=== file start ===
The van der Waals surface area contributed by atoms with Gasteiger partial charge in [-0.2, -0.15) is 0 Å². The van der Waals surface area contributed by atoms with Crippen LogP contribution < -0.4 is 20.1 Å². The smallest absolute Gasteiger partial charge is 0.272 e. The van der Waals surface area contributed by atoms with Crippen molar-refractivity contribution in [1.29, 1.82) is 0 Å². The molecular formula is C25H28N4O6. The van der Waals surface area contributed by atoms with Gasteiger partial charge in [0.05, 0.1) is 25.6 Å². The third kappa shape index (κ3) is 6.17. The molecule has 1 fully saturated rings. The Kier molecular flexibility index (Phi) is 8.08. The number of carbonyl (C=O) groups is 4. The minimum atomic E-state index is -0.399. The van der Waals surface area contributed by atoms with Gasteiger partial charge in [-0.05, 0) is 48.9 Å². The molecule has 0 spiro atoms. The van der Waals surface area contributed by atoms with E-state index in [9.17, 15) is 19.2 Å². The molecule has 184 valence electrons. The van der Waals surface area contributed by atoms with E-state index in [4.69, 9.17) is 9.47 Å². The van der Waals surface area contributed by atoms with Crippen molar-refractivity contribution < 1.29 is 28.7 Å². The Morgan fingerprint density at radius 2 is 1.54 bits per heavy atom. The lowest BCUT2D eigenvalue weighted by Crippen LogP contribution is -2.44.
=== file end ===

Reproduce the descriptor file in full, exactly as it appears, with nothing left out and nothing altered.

The van der Waals surface area contributed by atoms with Gasteiger partial charge in [-0.2, -0.15) is 0 Å². The van der Waals surface area contributed by atoms with Crippen LogP contribution < -0.4 is 20.1 Å². The smallest absolute Gasteiger partial charge is 0.272 e. The van der Waals surface area contributed by atoms with Crippen molar-refractivity contribution in [1.29, 1.82) is 0 Å². The molecular formula is C25H28N4O6. The van der Waals surface area contributed by atoms with Gasteiger partial charge in [0.05, 0.1) is 25.6 Å². The third kappa shape index (κ3) is 6.17. The molecule has 1 fully saturated rings. The Kier molecular flexibility index (Phi) is 8.08. The number of carbonyl (C=O) groups is 4. The minimum atomic E-state index is -0.399. The van der Waals surface area contributed by atoms with Gasteiger partial charge in [-0.05, 0) is 48.9 Å². The molecule has 0 spiro atoms. The van der Waals surface area contributed by atoms with E-state index in [9.17, 15) is 19.2 Å². The molecule has 184 valence electrons. The van der Waals surface area contributed by atoms with E-state index in [4.69, 9.17) is 9.47 Å². The van der Waals surface area contributed by atoms with Crippen molar-refractivity contribution < 1.29 is 28.7 Å². The Morgan fingerprint density at radius 2 is 1.54 bits per heavy atom. The lowest BCUT2D eigenvalue weighted by Crippen LogP contribution is -2.44.